It was an interesting experience buying legal cannabis for the first time. I’ve been waiting decades to do it, and while standing there waiting (just a few minutes) for my turn at the counter I wasn’t sure whether the surprising thing was that it had actually become possible or that it took so long to become possible.

While we were waiting we got to observe some tourists from out of state scoring their first legal dope, just as we were. It was funny to watch, as they were clearly overwhelmed and the older man of the group appeared to be a bit nervous. They had just got to the counter when we walked in, and still hadn’t decided on a single item to purchase by the time we left. In the meantime, four other customers who’d been ahead of us were serviced, and so were we. I wonder how long it took to get them out of the store. πŸ˜€


The seal almost looks like it should have come from an R. Crumb comic, doesn’t it? πŸ˜€ That’s a photo of the seal on the legally required label on one of my purchases. Marijuana Enforcement Division. I thought it was funny even before I opened the bottle.

While we were inside the shop, a momentous occasion in our lifetimes, it was interesting but not that big a deal. After we got back into the truck and were pulling out of the parking lot, though, it hit us. We had just purchased legal pot from a state licensed retailer, and out on the highway it was no riskier a proposition than driving with a loaf of bread. It was surreal.

The “budtender” who helped us told us that he recently served a vacationing judge from Alabama who remarked that he “put[s] people in prison for this back home”. I’m not sure how I feel about that. On the one hand it’s his job to do the will of the state legislators, but on the other hand he ruins people’s lives for engaging in an activity that he very clearly does not perceive as inherently wrong. It’s a grotesque hypocrisy. It seems that the guy is another example of why contempt for all courts is the only rational response.

Yeah yeah sure sure, the difference is that it’s illegal in Alabama so it’s good and right and just that people’s lives should be ruined by a judge who could not himself pass a urinalysis drug screening. Cue the music…

I don’t know that it’s universal, but at the weedmart we went to and in the photos I’ve seen of others, the product in the display cases is stored in apothecary jars. I think that instead of budtenders we should call them jaristas. πŸ˜€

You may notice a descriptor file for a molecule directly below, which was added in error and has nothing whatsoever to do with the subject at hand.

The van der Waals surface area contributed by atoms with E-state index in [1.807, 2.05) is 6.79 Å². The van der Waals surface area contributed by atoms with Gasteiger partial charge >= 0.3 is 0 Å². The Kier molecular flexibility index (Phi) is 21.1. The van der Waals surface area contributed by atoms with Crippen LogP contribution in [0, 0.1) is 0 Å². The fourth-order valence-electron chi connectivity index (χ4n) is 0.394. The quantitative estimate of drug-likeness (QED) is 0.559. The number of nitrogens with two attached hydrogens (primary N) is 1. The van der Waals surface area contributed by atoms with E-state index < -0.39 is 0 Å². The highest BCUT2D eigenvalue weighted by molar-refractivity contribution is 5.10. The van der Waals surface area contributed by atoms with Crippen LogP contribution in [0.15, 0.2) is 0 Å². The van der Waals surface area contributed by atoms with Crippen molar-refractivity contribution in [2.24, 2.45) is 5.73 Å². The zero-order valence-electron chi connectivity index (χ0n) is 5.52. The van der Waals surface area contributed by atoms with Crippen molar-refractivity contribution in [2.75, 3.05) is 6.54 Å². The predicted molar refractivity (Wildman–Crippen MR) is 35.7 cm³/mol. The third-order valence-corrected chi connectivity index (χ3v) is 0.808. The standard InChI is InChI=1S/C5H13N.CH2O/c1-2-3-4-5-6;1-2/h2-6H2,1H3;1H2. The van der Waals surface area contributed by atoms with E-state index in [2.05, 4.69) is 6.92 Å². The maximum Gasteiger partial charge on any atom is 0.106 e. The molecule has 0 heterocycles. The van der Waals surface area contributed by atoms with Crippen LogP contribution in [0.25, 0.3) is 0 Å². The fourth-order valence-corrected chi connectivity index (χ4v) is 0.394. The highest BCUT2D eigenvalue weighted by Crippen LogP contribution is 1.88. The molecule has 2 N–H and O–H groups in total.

19 thoughts on “heh.

  1. girlforgetful

    Was there a lot of variety? Did they have a Pot O’ the Day? Could you smoke it inside the shop or is that illegal?

    1. happierheathen Post author

      Yes, there was a pretty good variety. They’re not putting everything they’ve got in the recreational side yet, as their first responsibility is to the medical users, but even so there were probably, oh, 15 or so strains out and a good selection of edibles. The specials they’re running now are for medical users only — until production is ramped up, the store is limiting purchases to just 1/8oz. per customer per day, so there’s no reason to run specials. You can see the selection online: http://rockymountainremedies.com/

      Smoking anything inside a commercial establishment is illegal here, and cannabis can only legally be consumed on private property with the owner’s consent. Lots of hotels have banned it, while some others are advertising that they’re allowing it.

  2. whyzat

    Ha, the MED division. Sounds like what I do when putting my pills in one of those divided containers.
    I wonder if I would buy it if I went there? I bet Hubby would try it if he thought it would ease some of his aches and pains.
    So, was it good shit?

    1. happierheathen Post author

      It certainly eased my aches and pains, and without making me loopy or stupid. I’ve never been one to get wasted, prefer just to reach the point of a mellow perspective which requires just one or two hits, and the pain relief was very near complete at just that. Relatively speaking, the effects that are more or less comparable to alcohol were about what I experience with about two-thirds of a glass of wine, but with less impairment.

      Yes, it’s pretty high quality stuff in the stores. What I got: http://rockymountainremedies.com/menu-items/flo-3/ for daytime, and http://rockymountainremedies.com/menu-items/ghost-og/ for night. The only licensed stores are those that were already licensed medical cannabis shops, and because the law requires them to grow at least 70% of their own product (to keep the black market product from entering the supply chain) what we’re seeing right now is the result of increased production of their medical strains. No ditch weed here! πŸ˜€

  3. theinfiniterally

    It be strange days indeed.

    I’m sorry to hear you’ve been hurting, but glad you’ve found something that helps. For some weird reason, I’ve had far more dreams about smoking pot than actual experience. I don’t know how I’d feel about the opportunity to make my dreams come true. Maybe I’ll wait for the aches and pains to to really ramp up and make a trip to the Rocky Mountain High.